The earlier you set this pattern, the better integrated it will be in every page. It seems trivial when you have only a single page, but soon the number of pages will grow. You don’t want to be going back to all those pages and retrofitting all of them. The error handling mechanism essentially needs to be the same on every page. That is, you hope you never see it. So there are few stylistic aspects to it. It should be basic, reliable, and simply presentable, but as the site adopts different fashions there is little need to adapt the error window. Therefor there is no benefit is waiting to see how the rest of the site turns out. you might start with a yellow-green design. Later you might rework the site around white-blue colors. None of this matters to the error display window. So don’t want. Pick a simple, but reliable, design and implement it first, and make it the same in all the pages.

The protocol from the server to the client needs to carry this as well. If you are writing in Java, you will use Exception objects to carry the information about what failed. That Exception needs to be translated into something that can be carried to the client. A JSON/REST API will encode that exception into JSON, and return it in a standard way. The client exception mechanism needs to understand that exception encoding, and display it to the user. Once again, while the API structure and form may change over time, there is rarely any reason to change the Exception encoding format. Once set, you can use the same mechanism across the entire API, and it will be consistent. What you DON’T want to do, is to implement a lot of API methods without exception handling, and later have to go back and retrofit the API calls.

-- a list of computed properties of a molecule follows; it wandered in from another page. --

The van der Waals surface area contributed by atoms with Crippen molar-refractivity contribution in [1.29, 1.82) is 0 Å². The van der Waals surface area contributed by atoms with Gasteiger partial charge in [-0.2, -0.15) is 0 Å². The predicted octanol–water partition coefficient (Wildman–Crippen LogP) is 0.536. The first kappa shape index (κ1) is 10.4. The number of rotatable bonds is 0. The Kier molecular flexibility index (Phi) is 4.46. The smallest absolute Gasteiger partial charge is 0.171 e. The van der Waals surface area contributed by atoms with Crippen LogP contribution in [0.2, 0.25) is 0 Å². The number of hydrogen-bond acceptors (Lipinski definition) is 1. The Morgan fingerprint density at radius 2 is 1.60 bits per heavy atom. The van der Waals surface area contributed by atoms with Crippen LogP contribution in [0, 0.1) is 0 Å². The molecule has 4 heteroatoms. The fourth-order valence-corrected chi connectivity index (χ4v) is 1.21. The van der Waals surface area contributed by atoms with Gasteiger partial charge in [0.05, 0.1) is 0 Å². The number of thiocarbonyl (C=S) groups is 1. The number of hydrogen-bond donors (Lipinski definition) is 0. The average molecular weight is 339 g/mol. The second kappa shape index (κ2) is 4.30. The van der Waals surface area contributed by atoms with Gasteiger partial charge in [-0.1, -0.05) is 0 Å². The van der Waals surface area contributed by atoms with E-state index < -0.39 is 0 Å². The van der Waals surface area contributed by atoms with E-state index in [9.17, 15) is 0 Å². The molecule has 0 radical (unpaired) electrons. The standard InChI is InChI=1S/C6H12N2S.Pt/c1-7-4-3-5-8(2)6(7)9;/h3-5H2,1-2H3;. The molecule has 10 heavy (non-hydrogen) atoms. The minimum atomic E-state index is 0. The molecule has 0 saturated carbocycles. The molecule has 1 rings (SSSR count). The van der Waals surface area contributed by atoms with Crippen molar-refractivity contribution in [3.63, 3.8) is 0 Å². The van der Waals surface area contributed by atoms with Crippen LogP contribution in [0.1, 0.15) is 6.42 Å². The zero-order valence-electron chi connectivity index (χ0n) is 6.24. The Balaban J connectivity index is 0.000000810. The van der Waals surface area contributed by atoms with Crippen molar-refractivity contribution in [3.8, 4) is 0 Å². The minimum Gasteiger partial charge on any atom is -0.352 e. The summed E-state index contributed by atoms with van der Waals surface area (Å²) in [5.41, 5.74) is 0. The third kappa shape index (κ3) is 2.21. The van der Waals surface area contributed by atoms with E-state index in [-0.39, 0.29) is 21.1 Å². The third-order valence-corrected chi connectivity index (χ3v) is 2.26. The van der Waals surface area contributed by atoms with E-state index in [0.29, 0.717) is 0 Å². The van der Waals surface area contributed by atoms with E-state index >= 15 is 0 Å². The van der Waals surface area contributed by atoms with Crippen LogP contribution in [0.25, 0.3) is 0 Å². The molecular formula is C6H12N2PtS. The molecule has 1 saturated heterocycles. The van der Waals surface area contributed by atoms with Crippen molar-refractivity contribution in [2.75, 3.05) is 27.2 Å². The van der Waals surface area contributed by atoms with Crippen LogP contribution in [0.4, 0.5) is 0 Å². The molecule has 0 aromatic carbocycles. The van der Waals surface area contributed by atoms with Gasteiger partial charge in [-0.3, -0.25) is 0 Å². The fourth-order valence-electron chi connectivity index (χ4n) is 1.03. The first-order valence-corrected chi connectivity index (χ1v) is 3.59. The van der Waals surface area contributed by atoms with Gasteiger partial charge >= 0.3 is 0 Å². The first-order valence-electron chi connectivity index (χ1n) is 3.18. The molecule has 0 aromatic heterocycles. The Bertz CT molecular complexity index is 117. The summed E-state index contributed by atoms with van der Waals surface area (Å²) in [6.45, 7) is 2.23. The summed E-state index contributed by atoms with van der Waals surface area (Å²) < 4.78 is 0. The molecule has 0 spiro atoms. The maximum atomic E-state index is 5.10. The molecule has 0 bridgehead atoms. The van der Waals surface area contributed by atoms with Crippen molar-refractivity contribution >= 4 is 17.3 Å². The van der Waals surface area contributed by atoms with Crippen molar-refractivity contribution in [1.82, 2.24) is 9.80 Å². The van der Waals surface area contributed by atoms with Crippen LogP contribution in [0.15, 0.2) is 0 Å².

I really can’t say this too much: every page can have an error, every API call can have an error, and once the pattern is set, it rarely changes. So set the pattern up front, both for the API exception transmission, and for the web page display of the error, and you will probably be able to use those patters for the rest of the project.

But will you really need it that early

The biggest mistake is thinking that you can put it off to later. What you want is a clear indication to the programmer and to the user every time something is coded incorrectly. If there is no reliable error message, then the programmer starts putting debug trace statements into the code. They can’t trust that they will get an error message, so they do the next best thing. It is often good enough. Once there is a lot of trace statements, you have a flood of output, but the programmer is learning how to use this output. Once you learn the patterns of the output, the programmer gets comfortable with way of determining whether there is a problem. Here is the issue: people who are not familiar with particular trace output will not recognize when things are going wrong. If you wait until later to implement a clear, consistent error message, then multiple inferior mechanisms will grow to fill the need. This is a waste.

A bigger waste occurs when you decide encounter errors and you do not yet have an error display mechanism. Errors start happening, but nobody notices them. Because of that, you may run into later errors that are very hard to debug, because you were not aware of the earlier problems. It is quite important to be informed of every error that occurs, so that the programmer will debug the root cause of the problem, and not the unintended side effect.


Putting in the mechanism before any of this can happen will allow you to catch all error as they happen. It will prevent the waste of chasing the wrong error. It will prevent waste of putting a lot of debug statements. It will produce a program that everyone can clearly see when an error occurs.

It will take the same amount of effort to implement this later, as it is to implement it up front. Once implemented, it rarely changes, so there is no benefit in waiting. Delaying allows inferior mechanism to be implemented, diminishing the incremental value of the proper mechanism. And most importantly,

So don’t be foolish. As soon as you have the first web page, with the first API call implemented, go ahead and implement the exception passing mechanism, and the error display UI capability. Nothing elaborate, but make it reliable. And then include the same thing in every web page, and in every WEB API call. This is the most efficient way to make a program.